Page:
Just by changing one role the whole dynamic of the way I attack has changed. Let’s take a look at the settings and the description of the complete wing-back to find out more about why this happened.
Like before, we get a gist of what he offers. But what about the settings the role comes with.
Straight away we can see he stays wide and gets further forward and runs wide when he has the ball. He also has roams from position just like the inverted wing-back does. But that’s were the similarities end. We know this is a very aggressive role and is focused on hurting the opposition by staying wide and using the width, in the hope they can put crosses in from the oppositions byline.
We can kind of see why we attack differently now and why I need to revise a few other roles in the tactic. Before we only attacked centrally and didn’t really have any emphasis on attack, so it didn’t matter if there was no target in the box initially. But now it does, or it’s a waste using this role.
I’ve already made the changes I need, I just haven’t wrote about them yet. But I hope to have that completed this weekend. I also don’t want to focus too much on the W-M itself just yet as the important thing is evolving the base that I started with and discuss the steps as I go alone.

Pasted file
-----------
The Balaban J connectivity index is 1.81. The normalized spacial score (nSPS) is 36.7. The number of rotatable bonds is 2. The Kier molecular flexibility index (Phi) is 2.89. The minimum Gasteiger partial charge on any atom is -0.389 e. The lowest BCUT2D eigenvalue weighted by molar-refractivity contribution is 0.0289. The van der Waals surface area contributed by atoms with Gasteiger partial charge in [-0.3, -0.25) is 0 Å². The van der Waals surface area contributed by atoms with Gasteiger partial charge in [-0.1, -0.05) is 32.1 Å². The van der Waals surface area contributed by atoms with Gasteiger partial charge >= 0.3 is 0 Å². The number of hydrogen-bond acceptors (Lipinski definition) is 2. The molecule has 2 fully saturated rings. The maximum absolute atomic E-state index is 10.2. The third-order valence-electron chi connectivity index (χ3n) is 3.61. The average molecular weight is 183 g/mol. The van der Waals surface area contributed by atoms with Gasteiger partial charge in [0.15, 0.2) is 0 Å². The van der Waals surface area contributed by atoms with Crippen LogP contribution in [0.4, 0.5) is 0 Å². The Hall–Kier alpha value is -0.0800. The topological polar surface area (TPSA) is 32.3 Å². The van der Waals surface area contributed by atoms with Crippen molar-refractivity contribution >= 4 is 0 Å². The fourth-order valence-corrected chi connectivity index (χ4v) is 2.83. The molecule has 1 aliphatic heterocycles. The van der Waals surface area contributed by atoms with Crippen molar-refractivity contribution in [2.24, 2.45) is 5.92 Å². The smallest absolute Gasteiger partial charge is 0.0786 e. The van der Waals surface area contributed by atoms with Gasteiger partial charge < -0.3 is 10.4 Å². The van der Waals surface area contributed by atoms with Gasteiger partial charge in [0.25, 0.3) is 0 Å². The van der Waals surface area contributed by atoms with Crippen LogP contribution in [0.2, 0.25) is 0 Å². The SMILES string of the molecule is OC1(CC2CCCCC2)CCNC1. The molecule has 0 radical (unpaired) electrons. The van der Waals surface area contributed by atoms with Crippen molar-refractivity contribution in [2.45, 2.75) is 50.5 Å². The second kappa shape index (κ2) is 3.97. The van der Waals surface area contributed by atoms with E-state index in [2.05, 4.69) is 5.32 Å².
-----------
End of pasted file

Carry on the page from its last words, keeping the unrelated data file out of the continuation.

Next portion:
I’m hoping that in the next one to two weeks I have this series finished now. I think there is only two more parts planned and that should be enough to wrap it up. Then I can start on the Ajax stuff that you are all waiting desperately for. To give you a little spoiler of what is to come in the next two parts of this series though, here’s what’s included.
Roaming Playmaker vs CM Attack - It’ll be like this article and follow a similar theme.
The W-M End Product - This last piece will focus on the W-M in its entirety and show you how all the roles link together to bring me the football I see happening in my game. It will highlight what exactly each roles does, who creates space and why, which players are using this space and how and so on.
That should cover all the basics of tactic building and the steps we’ve done along the way. And also explain how the W-M actually plays. This won’t be the end of the Paysandu series though, it’ll just be the end of the tactic creating sections of it. I’m hoping this then allows me to focus on the scouting stuff you are all waiting for, as I discuss the system I created for identifying and signing players.